The new systems are being developed under a Foresight Vehicle research project called MANRM – Management, Organisation and Implementation of Rapid Manufacturing. Foresight Vehicle is an initiative backed by Government funding aimed at keeping Britain ahead in high-technology in the automotive sector.
It could allow some car parts, such as seats, steering wheels, gear knobs and handbrakes to be built to the exact individual requirements of the buyer. Dashboard inserts, such as air ducts, could be designed by the driver and built to order at their local dealership to match their particular preference.
The 3D profile of the client would be scanned-in at a dealership fitted with ‘rapid manufacturing’ machines being developed by the Rapid Manufacturing Research Group at Loughborough University. The machines build up the components in a layering technique, similar to the way inkjet printers make images.
The new machines would be designed to be operated in small workshops as rapid manufacturing technology does not require the complexities of a full-size car factory. Similar technology is already used by Formula One teams and in some specialist aerospace operations.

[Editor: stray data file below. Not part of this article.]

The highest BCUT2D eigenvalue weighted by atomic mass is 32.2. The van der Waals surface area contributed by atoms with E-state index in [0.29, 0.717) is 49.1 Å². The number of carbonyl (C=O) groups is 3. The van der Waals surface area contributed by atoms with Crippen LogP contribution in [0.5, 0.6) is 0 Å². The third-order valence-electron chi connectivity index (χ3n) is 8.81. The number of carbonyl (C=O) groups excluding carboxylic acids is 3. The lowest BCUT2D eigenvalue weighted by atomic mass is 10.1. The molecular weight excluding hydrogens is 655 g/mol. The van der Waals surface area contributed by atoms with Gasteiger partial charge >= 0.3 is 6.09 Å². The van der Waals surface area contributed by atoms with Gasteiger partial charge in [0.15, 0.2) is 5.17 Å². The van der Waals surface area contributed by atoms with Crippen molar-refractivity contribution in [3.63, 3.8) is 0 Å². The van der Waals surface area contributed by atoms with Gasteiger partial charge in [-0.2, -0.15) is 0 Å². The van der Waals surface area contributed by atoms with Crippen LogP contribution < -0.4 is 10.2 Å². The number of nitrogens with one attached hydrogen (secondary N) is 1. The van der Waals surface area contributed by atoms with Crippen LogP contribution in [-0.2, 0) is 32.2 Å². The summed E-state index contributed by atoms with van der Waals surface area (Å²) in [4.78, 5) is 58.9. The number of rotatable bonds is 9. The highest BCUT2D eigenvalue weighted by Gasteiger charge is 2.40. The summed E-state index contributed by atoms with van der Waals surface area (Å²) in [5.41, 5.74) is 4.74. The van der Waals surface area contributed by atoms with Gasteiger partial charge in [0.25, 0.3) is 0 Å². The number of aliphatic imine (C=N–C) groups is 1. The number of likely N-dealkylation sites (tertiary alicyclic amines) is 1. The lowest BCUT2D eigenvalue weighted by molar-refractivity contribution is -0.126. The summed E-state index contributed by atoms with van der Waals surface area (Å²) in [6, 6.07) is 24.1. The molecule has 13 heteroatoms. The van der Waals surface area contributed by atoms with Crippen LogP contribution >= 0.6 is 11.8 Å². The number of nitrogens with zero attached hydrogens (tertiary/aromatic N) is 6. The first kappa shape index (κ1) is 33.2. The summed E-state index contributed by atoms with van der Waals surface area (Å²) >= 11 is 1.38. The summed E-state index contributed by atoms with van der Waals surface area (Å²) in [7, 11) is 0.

The Foresight Vehicle MANRM programme links experts at Loughborough University’s Rapid Manufacturing Research Group, JCB Research, The Engineering Forum, MG Rover, Mitre Group, Perkins Engines and Martin Baker Aircraft Ltd. They have been carrying out research for 18 months and hope to have the first customised manufacturing systems running within three years.
Dr Richard Hague, head of the Rapid Manufacturing Research Group, says: "The need to meet the demand for personalised products, particularly within the automotive sector, is growing increasingly important. RM offers the solution and benefits all parties involved. It is essential to embrace the technology offered by RM and maximise its potential to develop the future of automotive manufacturing.
"When fully developed, this type of system will help UK manufacturing industry to win back some of the business that is being lost to places like India and China."
More than 400 UK companies and universities have been participating in the industry-backed Foresight Vehicle initiative, led by the Society of Motor Manufacturers and Traders (SMMT).
For more information go to www.foresightvehicle.org.uk